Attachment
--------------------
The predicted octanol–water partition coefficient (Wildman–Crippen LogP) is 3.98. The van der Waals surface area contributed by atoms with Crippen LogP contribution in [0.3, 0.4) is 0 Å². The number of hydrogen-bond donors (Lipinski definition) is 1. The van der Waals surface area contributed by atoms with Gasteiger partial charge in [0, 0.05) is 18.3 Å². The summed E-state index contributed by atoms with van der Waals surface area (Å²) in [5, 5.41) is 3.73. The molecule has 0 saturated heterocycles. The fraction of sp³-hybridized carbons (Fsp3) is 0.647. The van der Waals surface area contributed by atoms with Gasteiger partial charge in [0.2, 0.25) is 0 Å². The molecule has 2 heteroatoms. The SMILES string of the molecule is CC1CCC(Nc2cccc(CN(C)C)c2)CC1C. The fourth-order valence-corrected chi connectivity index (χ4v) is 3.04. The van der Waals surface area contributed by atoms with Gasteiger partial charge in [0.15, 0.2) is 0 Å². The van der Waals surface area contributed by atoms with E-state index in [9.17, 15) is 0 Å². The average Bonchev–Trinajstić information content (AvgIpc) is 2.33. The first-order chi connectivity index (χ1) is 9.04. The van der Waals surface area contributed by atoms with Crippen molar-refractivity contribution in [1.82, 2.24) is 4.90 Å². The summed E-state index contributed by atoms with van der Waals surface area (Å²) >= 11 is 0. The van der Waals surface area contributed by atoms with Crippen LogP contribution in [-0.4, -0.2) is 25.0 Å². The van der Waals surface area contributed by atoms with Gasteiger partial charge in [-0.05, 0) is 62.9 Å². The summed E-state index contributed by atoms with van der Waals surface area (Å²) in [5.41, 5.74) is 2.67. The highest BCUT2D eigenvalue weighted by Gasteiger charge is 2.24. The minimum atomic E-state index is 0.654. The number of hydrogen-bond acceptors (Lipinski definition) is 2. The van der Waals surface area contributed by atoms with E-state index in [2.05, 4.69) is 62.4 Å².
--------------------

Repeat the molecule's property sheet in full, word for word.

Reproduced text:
The predicted octanol–water partition coefficient (Wildman–Crippen LogP) is 3.98. The van der Waals surface area contributed by atoms with Crippen LogP contribution in [0.3, 0.4) is 0 Å². The number of hydrogen-bond donors (Lipinski definition) is 1. The van der Waals surface area contributed by atoms with Gasteiger partial charge in [0, 0.05) is 18.3 Å². The summed E-state index contributed by atoms with van der Waals surface area (Å²) in [5, 5.41) is 3.73. The molecule has 0 saturated heterocycles. The fraction of sp³-hybridized carbons (Fsp3) is 0.647. The van der Waals surface area contributed by atoms with Gasteiger partial charge in [0.2, 0.25) is 0 Å². The molecule has 2 heteroatoms. The SMILES string of the molecule is CC1CCC(Nc2cccc(CN(C)C)c2)CC1C. The fourth-order valence-corrected chi connectivity index (χ4v) is 3.04. The van der Waals surface area contributed by atoms with Gasteiger partial charge in [0.15, 0.2) is 0 Å². The van der Waals surface area contributed by atoms with E-state index in [9.17, 15) is 0 Å². The average Bonchev–Trinajstić information content (AvgIpc) is 2.33. The first-order chi connectivity index (χ1) is 9.04. The van der Waals surface area contributed by atoms with Crippen molar-refractivity contribution in [1.82, 2.24) is 4.90 Å². The summed E-state index contributed by atoms with van der Waals surface area (Å²) >= 11 is 0. The van der Waals surface area contributed by atoms with Crippen LogP contribution in [-0.4, -0.2) is 25.0 Å². The van der Waals surface area contributed by atoms with Gasteiger partial charge in [-0.05, 0) is 62.9 Å². The summed E-state index contributed by atoms with van der Waals surface area (Å²) in [5.41, 5.74) is 2.67. The highest BCUT2D eigenvalue weighted by Gasteiger charge is 2.24. The minimum atomic E-state index is 0.654. The number of hydrogen-bond acceptors (Lipinski definition) is 2. The van der Waals surface area contributed by atoms with E-state index in [2.05, 4.69) is 62.4 Å².